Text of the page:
Different scenes require different treatments. "It's almost like using a paintbrush," says Forest. "A good ripper will know exactly how to apply the codec properly." A codec, or compression-decompression algorithm, is a method of reducing file size to ease its transfer over the Internet. Video is normally compressed using variations of MPEG codecs. A serious ripper will adjust the bitrate of compression in every scene of a movie to account for changing hue and lighting.

Toby is a master ripper. At 22, he's got a big man's frame but looks malnourished, like he doesn't get enough vegetables. He spends most of his time preparing movies for the Netflix Project. Started by an anonymous donor - again, an angel investor willing to devote money but not time to media piracy - the Netflix Project aims to archive every film offered by the subscription service. "Netflix offers about 25,000 movies," says Toby. "We've got maybe half of them." Each time Toby finishes condensing and packaging a movie, it gets placed on a central server. The archive is free for members who score a password and can get through the encryption. (Asked for comment, Netflix politely declined.)

I'd been told Toby would be cagey, but I find him funny and sweet. In 2000, he moved to Atlanta to attend college, but after spending a year and a half holed up in his dorm room ripping and burning, he flunked out. "Computer science is impossible," he says. "But I didn't really go to class, so part of it might be my fault, sort of."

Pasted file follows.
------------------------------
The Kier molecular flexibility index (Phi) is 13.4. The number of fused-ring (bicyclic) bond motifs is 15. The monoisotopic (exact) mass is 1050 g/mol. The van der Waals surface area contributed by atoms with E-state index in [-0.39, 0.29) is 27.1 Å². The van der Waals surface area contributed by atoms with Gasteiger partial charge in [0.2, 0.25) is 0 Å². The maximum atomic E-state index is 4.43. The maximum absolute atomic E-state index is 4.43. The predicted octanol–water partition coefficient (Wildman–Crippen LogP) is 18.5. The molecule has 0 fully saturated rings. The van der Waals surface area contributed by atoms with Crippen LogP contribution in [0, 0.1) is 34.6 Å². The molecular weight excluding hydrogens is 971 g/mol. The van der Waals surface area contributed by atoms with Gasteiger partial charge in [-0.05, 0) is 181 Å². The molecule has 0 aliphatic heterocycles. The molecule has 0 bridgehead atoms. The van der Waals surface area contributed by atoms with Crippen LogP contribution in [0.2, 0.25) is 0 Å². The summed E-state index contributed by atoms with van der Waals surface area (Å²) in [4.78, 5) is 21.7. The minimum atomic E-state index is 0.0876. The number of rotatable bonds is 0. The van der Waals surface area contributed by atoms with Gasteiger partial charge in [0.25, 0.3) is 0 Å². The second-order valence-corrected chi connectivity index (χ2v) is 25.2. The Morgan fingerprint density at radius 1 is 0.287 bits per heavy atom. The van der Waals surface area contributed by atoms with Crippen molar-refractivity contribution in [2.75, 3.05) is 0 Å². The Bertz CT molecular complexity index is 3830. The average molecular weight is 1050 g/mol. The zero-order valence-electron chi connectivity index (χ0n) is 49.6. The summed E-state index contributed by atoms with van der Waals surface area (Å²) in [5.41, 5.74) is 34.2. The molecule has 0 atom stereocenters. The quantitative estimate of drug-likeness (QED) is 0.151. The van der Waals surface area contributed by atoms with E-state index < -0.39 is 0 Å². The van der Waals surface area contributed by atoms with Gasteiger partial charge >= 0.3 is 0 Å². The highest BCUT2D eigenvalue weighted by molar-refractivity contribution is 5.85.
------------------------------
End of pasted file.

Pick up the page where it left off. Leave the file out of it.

Two weeks before the release of A Perfect Circle's new album, Thirteenth Step, Kevin races home after high school each day, goes down to his basement, and checks various release sites to see if someone has posted it. Kevin resides a few levels down the pyramid from the topsite operators; he's a courier for a couple release groups dealing in emo and hardcore rips, and A Perfect Circle is the file du jour.

Usually such a sought-after property first appears on sites far more exclusive and glamorous than the ones Kevin has access to, but he's hopeful a copy will show up soon. Couriers like Kevin are the grunts of the system, but without the "curries" transferring and duplicating files, the massive distribution network would break down.

Finally Kevin checks a site telling him that a rip of Thirteenth Step has just been uploaded to a secure FTP site - a week before it hits the stores. He curses under his breath. More than two minutes have elapsed since the file first appeared. The race is on, and Kevin is already at the back of the pack. He opens FlashFXP - a program that allows him to directly transfer files - and begins copying the CD to as many sites as he can. Then he sits back to watch the race. Everything now depends on the whimsy of Internet traffic and the speed of the server farms whose bandwidth he is pirating.